What, so you didn’t “love Manchester” before you changed your avatar and you will stop loving it when you change it?
Your bee tattoo and graffiti, possibly a nice symbol of solidarity is really just look-at-me narcissism, less about love and more a constant reminder of carnage.
You only have love? You have no hate, because hate is all terrorists have and you are better than terrorists?
Not killing people makes you better than a terrorist, not having any other emotions makes you an unthinking drone.
And this is the problem. I don’t hate you for changing your avatar or getting a tattoo or painting a picture, or singing a song or lighting a candle. Grief, if that honestly what it is as opposed to relief, is something personal that we all deal with in our own way.
What I do hate, apart from delusional, murdering fucksticks is the rest of the response; that we carry on as normal and yet we still modify our behaviour, our language, our ability to ask questions or offer up answers and even opinions.
In the Kübler-Ross model there are five stages to dealing with grief: Denial, Anger, Bargaining, Depression and Acceptance.
There seems to be a collective brain-fart at work that we avoided the 2nd stage and just focus on the 3rd and 5th. The world of social media seems to turn into Rimmer after he has had his first meeting with the Polymorph in Red Dwarf.
You neither have to bargain with terrorists, because you can’t and you certainly don’t have to accept it, regardless of what Mayors of London say.
I have love and it doesn’t need mood slime to help flourish, but I certainly have hate too. The hate won’t keep me any more safe that those apparently without it but it is my response to events, along with continuing to question and to use the same language.
Hate is OK. Hate is a valid human emotion. It is all about how you channel it.
Thanks for reading.
*Hyperbole but it does seems as much gravitas is placed on “hate crime” statistics than any other crime. Crime is hate, all crime is a hate crime.
A review for the Love Beer Festival in Chorlton which is still on as I type.
Event takes place between 29 November – 1st December 2013.
Its clearly sign-posted from the Metrolink tram stop and should take you 5 minutes of your walking time, if you can resist going into Oddest before hand.
So you’ve got your glass, booklet and entry for £5, seems the glass was for a beer festival the Cricket Club held but I don’t know, nor do I really care.
Tokens are £5 a sheet, crossed off by the lovely people serving you; measure are pints and halves and also bottles (which I never got to).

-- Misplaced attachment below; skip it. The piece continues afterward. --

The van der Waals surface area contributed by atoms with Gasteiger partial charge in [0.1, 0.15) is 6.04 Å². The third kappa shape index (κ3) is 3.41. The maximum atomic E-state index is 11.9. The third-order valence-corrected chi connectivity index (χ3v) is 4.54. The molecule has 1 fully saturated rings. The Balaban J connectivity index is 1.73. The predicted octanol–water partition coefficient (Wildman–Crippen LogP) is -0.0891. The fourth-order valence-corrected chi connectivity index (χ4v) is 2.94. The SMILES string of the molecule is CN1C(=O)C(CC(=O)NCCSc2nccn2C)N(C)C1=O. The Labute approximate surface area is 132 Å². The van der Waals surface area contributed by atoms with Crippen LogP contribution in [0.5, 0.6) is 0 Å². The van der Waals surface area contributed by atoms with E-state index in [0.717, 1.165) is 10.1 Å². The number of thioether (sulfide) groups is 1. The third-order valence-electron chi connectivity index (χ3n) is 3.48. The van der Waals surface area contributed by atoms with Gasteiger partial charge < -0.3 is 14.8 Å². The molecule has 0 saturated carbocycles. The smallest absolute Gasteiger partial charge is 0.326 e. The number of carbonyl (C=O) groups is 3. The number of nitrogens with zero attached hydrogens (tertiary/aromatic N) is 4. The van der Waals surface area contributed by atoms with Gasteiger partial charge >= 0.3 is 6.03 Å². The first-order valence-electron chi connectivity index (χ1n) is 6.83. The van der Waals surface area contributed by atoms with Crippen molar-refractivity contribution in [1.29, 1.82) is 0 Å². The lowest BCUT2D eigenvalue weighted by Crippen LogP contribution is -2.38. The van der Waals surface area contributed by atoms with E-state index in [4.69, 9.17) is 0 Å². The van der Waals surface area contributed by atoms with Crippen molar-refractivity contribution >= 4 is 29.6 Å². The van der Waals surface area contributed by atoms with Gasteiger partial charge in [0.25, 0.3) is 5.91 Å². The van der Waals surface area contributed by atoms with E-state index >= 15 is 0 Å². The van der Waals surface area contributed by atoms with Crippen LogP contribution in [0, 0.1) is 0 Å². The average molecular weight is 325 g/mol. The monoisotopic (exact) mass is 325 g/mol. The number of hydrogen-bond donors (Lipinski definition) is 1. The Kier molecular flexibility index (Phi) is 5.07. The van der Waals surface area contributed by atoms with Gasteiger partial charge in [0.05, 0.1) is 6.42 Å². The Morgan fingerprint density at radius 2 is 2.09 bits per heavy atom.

This is Chorlton:
Chorlton is a happiness Dragon, he brought happiness to Wheelie World.
This is a review for the Love Beer Festival, which brought happiness to my cold, dead heart and freezing cold hands.
There was entertainment in the form of a male singing artist whose name I didn’t get and Adorah Johnson, both in fine voice with a good selection of own and cover material.
Food was provided by Streatza Pizza (wood baked pizza), VW Lullabelles (cakes by the camper van full) and Fire and Salt BBQ, who I procured a Pulled Pork sandwich with some BBQ beans. I was warned that on top of the chipolte they had added some Scotch Bonnets to the beans. I have Naga chillies in my house (and toilet paper in the freezer) so was not phased by any heat, but it was all very good for £7.
Upon entry I was told I was due a free (being an early attendee) half pint of ShindiggerPacific Pale Ale (4.5%) brewed by two fresh faced chaps who told me this was only the second batch they’d produced and a jolly good ale it was too, so ones to look out for.
Also new on the scene to me is Geipel Brewing. The beers are brewed in Gellioedd, North Wales care of mountain water direct from a bore-hole, head office is in Didsbury and the bloke behind it is from Ohio. I tried both the Zoigl (5.4%) a strong, malty amber ale and the Hefeweizen (5.6%) which was a damn fine wheat beer.
Before all this and while getting my first drink I was reliably informed by the staff that there were a couple of drinks not available, due to explosions, but there were still a vast array of beers to choose from, laid out in alphabetical order, showing the price per 1/2 and pint. The staff had wrapped up warm in the main tent – a gazebo with the casks/kegs in a plethora of straw on the floor and hay bales to sit on (with the performers on one side). Roomy it was, and quite cold, there was a bottle bars (Belgian and American brews) and and little bar selling First Chop Brewing Arm on keg that were inside and naturally these were fuller.